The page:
Health & Studies

Pregnancy Research

A new study looking at how vaping helps pregnant smokers quit and remain smoke-free has been published

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A new study looking at how vaping helps pregnant smokers quit and remain smoke-free has been published in the British Medical Journal. The research team from the University of Nottingham, St George’s University of London, and the University of Stirling conducted a longitudinal study of pregnant women to see if e-cigarettes are associated with a postpartum return to smoking.

Sophie Orton, Lauren Taylor, Libby Laing, Sarah Lewis, Michael Ussher, Tim Coleman, and Sue Cooper say that postpartum return to smoking “is an important public health problem”.

E-cigarette use has increased in recent years, and in a contemporary UK pregnancy cohort, we investigated factors, including e-cigarette use, associated with postpartum return to smoking.”

The team conducted analyses of a longitudinal cohort survey with questionnaires. The first questionnaire was completed during 8–26 weeks pregnancy, the second during late pregnancy at 34–36 weeks, and the third and final questionnaire was completed 3 months after delivery. In total, 750 women were recruited from 17 hospitals in England and Scotland during 2017.

Helping pregnant women quit smoking and remain abstinent in the long term is an important public health issue. In 2019/2020, 12.1% of women in England were smoking in early pregnancy,1 however, around half attempt cessation after conception. Unfortunately, relapse is common, with up to 75% returning to smoking within 12 months of giving birth.”

Noting the health issues that smoking causes to both mother and child, the team identified those women most likely to relapse back to smoking and point out that there is currently no effective intervention being put in place.

Enter the e-cigarette.

“Electronic cigarettes have potential for public health benefit as they do not involve tobacco combustion, which is the main source of harm from conventional cigarettes.”

The team note the findings of Cochrane TAG: “In non-pregnant smokers, there is moderate certainty that ECs containing nicotine improve cessation rates, compared with non-nicotine vaping products or nicotine replacement therapy.”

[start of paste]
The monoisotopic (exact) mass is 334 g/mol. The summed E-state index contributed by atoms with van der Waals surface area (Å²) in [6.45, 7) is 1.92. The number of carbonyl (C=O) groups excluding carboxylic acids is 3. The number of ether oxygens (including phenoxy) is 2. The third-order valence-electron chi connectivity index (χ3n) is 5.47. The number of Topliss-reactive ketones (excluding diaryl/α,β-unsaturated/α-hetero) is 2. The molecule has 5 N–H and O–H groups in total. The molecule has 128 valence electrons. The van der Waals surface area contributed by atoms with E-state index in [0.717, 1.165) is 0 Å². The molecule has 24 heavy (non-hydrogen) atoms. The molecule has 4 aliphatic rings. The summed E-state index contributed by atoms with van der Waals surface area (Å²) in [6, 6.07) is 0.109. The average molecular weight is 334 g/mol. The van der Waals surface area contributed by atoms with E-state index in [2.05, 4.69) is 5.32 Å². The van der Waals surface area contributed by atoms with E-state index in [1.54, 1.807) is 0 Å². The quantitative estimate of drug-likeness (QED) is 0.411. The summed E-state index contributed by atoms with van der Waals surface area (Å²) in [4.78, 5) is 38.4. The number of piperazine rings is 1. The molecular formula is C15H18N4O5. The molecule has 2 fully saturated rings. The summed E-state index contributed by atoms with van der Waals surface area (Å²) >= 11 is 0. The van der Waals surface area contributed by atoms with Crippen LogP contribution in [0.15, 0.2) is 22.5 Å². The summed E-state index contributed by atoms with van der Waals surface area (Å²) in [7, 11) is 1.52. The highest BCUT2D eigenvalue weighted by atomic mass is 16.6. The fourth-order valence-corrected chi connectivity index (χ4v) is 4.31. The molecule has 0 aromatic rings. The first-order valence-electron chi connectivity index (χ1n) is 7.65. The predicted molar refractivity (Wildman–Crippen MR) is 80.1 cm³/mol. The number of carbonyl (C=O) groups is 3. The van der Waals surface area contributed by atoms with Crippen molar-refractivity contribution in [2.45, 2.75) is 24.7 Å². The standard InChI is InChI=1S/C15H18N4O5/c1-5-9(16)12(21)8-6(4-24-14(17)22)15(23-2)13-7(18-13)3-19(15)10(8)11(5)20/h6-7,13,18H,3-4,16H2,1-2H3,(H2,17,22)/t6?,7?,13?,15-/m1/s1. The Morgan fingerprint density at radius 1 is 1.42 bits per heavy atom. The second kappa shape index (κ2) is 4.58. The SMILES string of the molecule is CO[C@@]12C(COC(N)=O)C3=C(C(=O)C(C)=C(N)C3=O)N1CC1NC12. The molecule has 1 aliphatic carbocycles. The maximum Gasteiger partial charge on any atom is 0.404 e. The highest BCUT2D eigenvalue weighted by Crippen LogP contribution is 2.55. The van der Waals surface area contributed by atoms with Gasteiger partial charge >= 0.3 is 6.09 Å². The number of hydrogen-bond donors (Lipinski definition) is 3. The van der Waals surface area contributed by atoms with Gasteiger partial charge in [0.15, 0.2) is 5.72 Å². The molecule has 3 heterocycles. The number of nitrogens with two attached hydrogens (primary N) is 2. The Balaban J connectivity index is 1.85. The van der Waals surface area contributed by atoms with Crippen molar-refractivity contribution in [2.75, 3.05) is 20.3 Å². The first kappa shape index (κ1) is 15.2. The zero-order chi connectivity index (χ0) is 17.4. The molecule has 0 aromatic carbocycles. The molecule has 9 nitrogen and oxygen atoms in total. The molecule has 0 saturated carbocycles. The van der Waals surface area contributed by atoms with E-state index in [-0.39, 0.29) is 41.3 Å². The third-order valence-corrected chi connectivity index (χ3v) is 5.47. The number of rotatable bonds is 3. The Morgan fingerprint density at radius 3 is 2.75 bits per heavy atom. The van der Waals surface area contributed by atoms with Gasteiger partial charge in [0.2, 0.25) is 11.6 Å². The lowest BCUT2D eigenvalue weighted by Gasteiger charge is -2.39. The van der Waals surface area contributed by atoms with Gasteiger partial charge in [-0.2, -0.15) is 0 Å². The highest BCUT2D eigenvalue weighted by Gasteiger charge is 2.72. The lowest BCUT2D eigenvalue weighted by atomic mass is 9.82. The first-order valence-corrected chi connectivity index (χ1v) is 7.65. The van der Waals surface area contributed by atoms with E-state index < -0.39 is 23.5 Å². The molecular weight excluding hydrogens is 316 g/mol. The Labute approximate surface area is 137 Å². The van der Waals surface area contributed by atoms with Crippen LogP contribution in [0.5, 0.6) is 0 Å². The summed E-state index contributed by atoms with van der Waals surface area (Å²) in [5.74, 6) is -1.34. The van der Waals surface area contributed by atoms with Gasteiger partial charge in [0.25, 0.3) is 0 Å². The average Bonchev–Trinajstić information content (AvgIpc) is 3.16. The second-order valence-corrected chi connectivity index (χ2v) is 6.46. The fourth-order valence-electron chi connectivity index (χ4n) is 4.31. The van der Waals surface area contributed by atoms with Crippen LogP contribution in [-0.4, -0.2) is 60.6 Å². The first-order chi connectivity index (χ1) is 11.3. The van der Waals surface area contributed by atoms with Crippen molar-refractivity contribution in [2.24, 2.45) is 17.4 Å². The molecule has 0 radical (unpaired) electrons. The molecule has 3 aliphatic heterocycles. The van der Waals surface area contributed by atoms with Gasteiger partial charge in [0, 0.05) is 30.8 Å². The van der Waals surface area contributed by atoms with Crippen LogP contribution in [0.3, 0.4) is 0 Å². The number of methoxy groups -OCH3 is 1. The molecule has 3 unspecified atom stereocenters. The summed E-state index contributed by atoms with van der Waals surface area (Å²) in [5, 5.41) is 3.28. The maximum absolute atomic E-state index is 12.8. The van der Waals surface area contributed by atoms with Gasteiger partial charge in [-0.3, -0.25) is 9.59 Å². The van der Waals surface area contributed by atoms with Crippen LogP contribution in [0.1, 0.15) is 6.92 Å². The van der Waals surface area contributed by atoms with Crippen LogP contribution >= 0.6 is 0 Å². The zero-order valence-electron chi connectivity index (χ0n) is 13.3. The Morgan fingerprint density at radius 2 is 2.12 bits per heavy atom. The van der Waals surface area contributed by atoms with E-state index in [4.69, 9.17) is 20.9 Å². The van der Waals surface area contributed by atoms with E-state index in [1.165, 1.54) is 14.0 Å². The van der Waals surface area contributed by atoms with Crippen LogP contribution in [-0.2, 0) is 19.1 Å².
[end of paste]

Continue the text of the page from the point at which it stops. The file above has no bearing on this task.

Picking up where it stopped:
They measured vaping’s success with the response to a set of questions: “The primary outcome measure was return to smoking at 3 months postpartum using participant’s responses to the question ‘which statement best describes your smoking right now?’. Response options were ‘I do not smoke at all’ ‘I smoke occasionally, but not every day’, ‘I smoke every day, but less than when I was pregnant’, ‘I smoke every day, about the same as when I was pregnant’ and ‘I smoke every day and tend to smoke more than when I was pregnant’. Women who reported smoking at least occasionally were considered to have returned to smoking.”

The research team say this is the first study exploring the use of vapes in pregnancy and postpartum. They found that vaping works to help pregnant women quit smoking and remain tobacco-free in the three months following birth.


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Dave Cross

Journalist at POTV
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Dave is a freelance writer; with articles on music, motorbikes, football, pop-science, vaping and tobacco harm reduction in Sounds, Melody Maker, UBG, AWoL, Bike, When Saturday Comes, Vape News Magazine, and syndicated across the Johnston Press group. He was published in an anthology of “Greatest Football Writing”, but still believes this was a mistake. Dave contributes sketches to comedy shows and used to co-host a radio sketch show. He’s worked with numerous vape companies to develop content for their websites.

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